Are Type 1 and Type 2 Diabetes Diagnosed the Same Way?
Type 1 and type 2 diabetes are chronic diseases that can cause serious complications without proper care and treatment. However, there are certain differences between these diseases. Understanding what they are and how they are diagnosed can help ensure that you receive the care you need if you end up having type 1 or type 2 diabetes.
What Is Type 1 Diabetes?
Type 1 diabetes occurs when your immune system targets and damages cells that normally produce insulin. These cells, which are found in your pancreas, are unable to make the insulin that is needed to move sugar from your bloodstream to your cells. Instead, your blood sugar levels increase. The underlying cause of this disease is not fully understood, but certain factors, such as genetics and environmental factors, are believed to be associated.
What Is Type 2 Diabetes?
Type 2 diabetes occurs when your cells resist the effects of insulin. This puts strain on your pancreas, since it can’t produce enough insulin to move sugar to your cells. As with type 1 diabetes, sugar accumulates in your bloodstream, which ends up causing a wide range of health effects and complications. Risk factors for this disease include being overweight, being inactive and having a family history of type 2 diabetes.
How Is Type 1 Diabetes Diagnosed?
Diagnosing both type 1 and type 2 diabetes involves taking an A1C test, random blood sugar tests, fasting blood sugar tests or oral glucose tolerance tests. However, you can expect to undergo additional testing for type 1 diabetes. This includes having your urine checked for ketones and undergoing tests to check for autoantibodies. These are cells in your immune system that are acting in a destructive manner.
Keep in mind that many cases of type 1 diabetes are typically diagnosed in childhood. This disease generally causes signs and symptoms that occur unexpectedly, resulting in testing at an early age.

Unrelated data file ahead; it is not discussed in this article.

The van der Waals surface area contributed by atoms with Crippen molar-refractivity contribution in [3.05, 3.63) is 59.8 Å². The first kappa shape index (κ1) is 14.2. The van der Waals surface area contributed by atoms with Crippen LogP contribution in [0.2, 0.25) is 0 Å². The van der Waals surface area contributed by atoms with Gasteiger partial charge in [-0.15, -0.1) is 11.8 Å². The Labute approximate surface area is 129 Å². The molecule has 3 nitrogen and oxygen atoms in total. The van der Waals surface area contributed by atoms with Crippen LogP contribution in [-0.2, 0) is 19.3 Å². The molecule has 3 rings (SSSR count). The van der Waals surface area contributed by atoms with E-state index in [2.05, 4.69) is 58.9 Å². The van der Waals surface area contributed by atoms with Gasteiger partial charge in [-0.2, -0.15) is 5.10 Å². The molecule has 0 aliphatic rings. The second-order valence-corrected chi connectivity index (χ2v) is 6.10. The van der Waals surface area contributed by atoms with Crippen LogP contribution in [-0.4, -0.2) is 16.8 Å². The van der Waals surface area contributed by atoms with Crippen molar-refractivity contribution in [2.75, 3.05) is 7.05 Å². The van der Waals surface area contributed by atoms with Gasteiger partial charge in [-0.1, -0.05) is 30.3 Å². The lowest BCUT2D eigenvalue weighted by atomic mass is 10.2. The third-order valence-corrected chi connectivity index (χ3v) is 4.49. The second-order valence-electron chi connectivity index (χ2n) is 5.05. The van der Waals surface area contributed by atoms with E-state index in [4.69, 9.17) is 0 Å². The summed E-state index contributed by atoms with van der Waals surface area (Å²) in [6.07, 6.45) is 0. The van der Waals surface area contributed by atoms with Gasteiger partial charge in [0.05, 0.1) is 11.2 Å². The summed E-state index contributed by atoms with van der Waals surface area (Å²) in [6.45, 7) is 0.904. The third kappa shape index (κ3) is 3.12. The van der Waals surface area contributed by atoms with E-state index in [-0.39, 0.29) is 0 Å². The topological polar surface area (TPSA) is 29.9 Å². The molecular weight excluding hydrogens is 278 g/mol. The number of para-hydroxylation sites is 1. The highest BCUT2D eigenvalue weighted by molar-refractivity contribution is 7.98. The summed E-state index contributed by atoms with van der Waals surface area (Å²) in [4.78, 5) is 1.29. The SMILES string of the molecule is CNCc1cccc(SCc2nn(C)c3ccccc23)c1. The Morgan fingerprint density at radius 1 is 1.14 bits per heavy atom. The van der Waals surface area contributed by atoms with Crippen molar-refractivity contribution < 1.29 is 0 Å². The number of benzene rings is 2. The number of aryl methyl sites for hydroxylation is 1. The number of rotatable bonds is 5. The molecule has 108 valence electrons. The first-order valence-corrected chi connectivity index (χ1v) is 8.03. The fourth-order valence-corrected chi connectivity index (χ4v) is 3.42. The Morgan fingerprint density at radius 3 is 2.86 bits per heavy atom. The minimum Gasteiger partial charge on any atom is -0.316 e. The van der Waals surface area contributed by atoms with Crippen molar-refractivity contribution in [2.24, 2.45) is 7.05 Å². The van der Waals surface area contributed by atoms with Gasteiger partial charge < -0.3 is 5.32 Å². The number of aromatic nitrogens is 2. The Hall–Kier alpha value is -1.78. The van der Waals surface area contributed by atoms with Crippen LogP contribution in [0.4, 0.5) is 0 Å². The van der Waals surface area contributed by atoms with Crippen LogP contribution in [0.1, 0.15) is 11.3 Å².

How Is Type 2 Diabetes Diagnosed?
When your doctor suspects that you might have type 2 diabetes, such as if you have certain risk factors, you’ll undergo certain tests. The A1C test shows your average blood sugar level over the past few months. Your doctor might also have you take a random blood sugar test to check your blood sugar levels or a fasting blood sugar test. An oral glucose tolerance test might also be done to see how your body handles sugary liquids.
Type 2 diabetes usually develops gradually, so signs and symptoms don’t always appear until later on. Screenings can lead to early detection, which helps ensure that you start managing this condition right away.
Treatment Options for Type 1 and Type 2 Diabetes
Treating type 1 diabetes usually involves using an insulin pump or doing insulin injections to keep blood sugar levels under control. Those who have this disease also need to check their levels often and count the carbs they eat.
Managing type 2 diabetes involves making lifestyle changes, such as exercising and reducing processed foods and other foods that can make blood sugar levels rise and eating a healthier diet overall. Checking blood sugar levels and taking insulin or medication might also be recommended as part of a treatment plan.
For both types of diabetes, you might also need to have regular A1C tests done. This helps keep track of how your blood sugar levels have been over time.
If you have been diagnosed with type 1 or type 2 diabetes, please contact Shawna Purcell, MD to make an appointment. We offer advanced diabetes care to help you stay as healthy as possible.